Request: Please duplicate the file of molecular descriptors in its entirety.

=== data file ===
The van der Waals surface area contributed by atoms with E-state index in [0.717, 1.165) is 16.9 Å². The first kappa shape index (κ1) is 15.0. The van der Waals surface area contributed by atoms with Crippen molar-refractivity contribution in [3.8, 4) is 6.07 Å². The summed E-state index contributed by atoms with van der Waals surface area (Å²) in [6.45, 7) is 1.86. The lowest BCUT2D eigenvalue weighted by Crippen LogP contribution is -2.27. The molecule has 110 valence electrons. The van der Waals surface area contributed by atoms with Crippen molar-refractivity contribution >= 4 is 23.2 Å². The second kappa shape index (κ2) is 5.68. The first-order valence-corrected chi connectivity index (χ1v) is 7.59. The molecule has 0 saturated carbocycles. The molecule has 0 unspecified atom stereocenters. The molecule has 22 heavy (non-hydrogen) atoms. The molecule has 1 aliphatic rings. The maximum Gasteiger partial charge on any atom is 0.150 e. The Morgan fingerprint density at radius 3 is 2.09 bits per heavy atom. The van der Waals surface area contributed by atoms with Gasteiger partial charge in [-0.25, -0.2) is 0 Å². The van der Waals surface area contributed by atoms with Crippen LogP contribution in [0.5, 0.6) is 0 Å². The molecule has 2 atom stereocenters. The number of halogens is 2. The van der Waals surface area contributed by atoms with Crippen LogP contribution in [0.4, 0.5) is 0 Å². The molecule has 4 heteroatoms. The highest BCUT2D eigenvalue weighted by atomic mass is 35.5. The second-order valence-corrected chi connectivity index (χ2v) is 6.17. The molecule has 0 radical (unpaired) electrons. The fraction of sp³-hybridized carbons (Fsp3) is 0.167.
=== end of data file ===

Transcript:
The van der Waals surface area contributed by atoms with E-state index in [0.717, 1.165) is 16.9 Å². The first kappa shape index (κ1) is 15.0. The van der Waals surface area contributed by atoms with Crippen molar-refractivity contribution in [3.8, 4) is 6.07 Å². The summed E-state index contributed by atoms with van der Waals surface area (Å²) in [6.45, 7) is 1.86. The lowest BCUT2D eigenvalue weighted by Crippen LogP contribution is -2.27. The molecule has 110 valence electrons. The van der Waals surface area contributed by atoms with Crippen molar-refractivity contribution >= 4 is 23.2 Å². The second kappa shape index (κ2) is 5.68. The first-order valence-corrected chi connectivity index (χ1v) is 7.59. The molecule has 0 saturated carbocycles. The molecule has 0 unspecified atom stereocenters. The molecule has 22 heavy (non-hydrogen) atoms. The molecule has 1 aliphatic rings. The maximum Gasteiger partial charge on any atom is 0.150 e. The Morgan fingerprint density at radius 3 is 2.09 bits per heavy atom. The van der Waals surface area contributed by atoms with Gasteiger partial charge in [-0.25, -0.2) is 0 Å². The van der Waals surface area contributed by atoms with Crippen LogP contribution in [0.5, 0.6) is 0 Å². The molecule has 2 atom stereocenters. The number of halogens is 2. The van der Waals surface area contributed by atoms with Crippen LogP contribution in [0.4, 0.5) is 0 Å². The molecule has 4 heteroatoms. The highest BCUT2D eigenvalue weighted by atomic mass is 35.5. The second-order valence-corrected chi connectivity index (χ2v) is 6.17. The molecule has 0 radical (unpaired) electrons. The fraction of sp³-hybridized carbons (Fsp3) is 0.167.